A medical doctor, a business executive, a playwright and teacher and a former banker—they were all educated, economically prosperous professionals who owned their own homes. Despite that, they say Wells Fargo denied them the opportunity to refinance their mortgages or borrow money against their homes.
The reason? They believe the bank illegally discriminated against them because they are Black.
On Wednesday, plaintiffs in a lawsuit gathered in San Francisco, where Wells Fargo is headquartered, along with prominent civil rights lawyer Ben Crump and former Mayor Willie Brown, to publicize their suit against the bank.
In a speech in front of Phillip Burton Federal Building, Crump compared the litigation to Brown v. Board of Education of Topeka, which abolished racial segregation in schools.
According to Crump, the alleged discrimination by Wells Fargo may have affected 750,000 people of color across America.
“Today, we’re fighting the 21st century battle in civil rights, which is one of economic justice,” he thundered from the podium.
“This case will rise to the level of Brown v. Board of Education” and other prominent civil rights cases, Brown said. “I’m pleased that this one is going to be done right here in San Francisco.”
The plaintiffs in the suit, which was filed in March, allege that Wells Fargo approved significantly fewer Black borrowers for mortgages, charged them higher interest rates and frequently denied them opportunities to refinance.
Wells Fargo approved only 51.8% of Black borrowers who applied for a mortgage in 2020 while approving 67.1% of white ones, their complaint states.
That same year, the bank approved only 47% of applications to refinance from Black mortgage holders, compared with 53% from Latino applicants, 67% from Asian ones and 71% from white ones.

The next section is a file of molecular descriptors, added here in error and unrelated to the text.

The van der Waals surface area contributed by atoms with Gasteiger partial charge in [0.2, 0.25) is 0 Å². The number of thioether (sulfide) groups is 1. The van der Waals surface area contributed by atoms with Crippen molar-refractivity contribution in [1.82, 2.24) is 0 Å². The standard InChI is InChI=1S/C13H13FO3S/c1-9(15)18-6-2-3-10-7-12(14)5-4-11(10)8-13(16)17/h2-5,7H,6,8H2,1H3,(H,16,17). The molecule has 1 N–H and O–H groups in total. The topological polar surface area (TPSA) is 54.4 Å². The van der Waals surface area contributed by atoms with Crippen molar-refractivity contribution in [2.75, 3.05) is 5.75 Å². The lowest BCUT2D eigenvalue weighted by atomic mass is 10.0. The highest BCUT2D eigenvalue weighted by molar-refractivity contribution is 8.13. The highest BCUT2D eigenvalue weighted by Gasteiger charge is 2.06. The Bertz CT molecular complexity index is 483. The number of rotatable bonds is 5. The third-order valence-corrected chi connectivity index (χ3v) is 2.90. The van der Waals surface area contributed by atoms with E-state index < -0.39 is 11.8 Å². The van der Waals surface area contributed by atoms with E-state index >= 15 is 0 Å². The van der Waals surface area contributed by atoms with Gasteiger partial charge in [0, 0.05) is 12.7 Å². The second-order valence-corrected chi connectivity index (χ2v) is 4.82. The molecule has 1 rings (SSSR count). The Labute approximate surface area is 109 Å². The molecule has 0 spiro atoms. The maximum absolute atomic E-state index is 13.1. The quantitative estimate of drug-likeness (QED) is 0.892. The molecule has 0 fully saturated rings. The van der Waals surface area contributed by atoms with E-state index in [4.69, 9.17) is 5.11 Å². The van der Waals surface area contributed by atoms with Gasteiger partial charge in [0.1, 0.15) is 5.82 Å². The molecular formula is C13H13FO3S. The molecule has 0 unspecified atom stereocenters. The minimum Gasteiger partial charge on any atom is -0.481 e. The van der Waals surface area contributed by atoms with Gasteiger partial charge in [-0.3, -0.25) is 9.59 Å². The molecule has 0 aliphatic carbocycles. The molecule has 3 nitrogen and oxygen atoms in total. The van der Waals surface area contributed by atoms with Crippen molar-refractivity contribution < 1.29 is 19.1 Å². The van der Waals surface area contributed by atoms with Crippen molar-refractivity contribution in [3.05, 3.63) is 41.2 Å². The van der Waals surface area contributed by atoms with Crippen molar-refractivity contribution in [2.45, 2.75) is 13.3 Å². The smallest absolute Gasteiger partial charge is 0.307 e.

The plaintiffs say these disparities are greater than with other major lenders and indicate racial bias.
Wells Fargo denies engaging in discrimination.
“We are confident that we follow relevant government-sponsored enterprise (GSE) guidelines in our decision making and that our underwriting practices are consistently applied regardless of a customer’s race or ethnicity,” a spokesperson said in a statement. “These allegations against Wells Fargo stand in stark contrast to the company’s significant and long-term commitment to closing the minority homeownership gap.”
This is not the first allegation of wrongdoing against the lender.
Just a day earlier, Wells Fargo reached a $1 billion settlement with shareholders, who accused the bank of exaggerating its progress in cleaning up its act after a decade-old fraud scandal.
In December, Wells Fargo agreed to pay a $1.7 billion civil penalty and over $2 billion to customers for abuses that harmed them financially.
“It is long past time for Wells Fargo to enter into a resolution with the people who are most affected by their unethical practices,” Crump said. “And that is the marginalized minorities who were denied economic parity with white citizens.”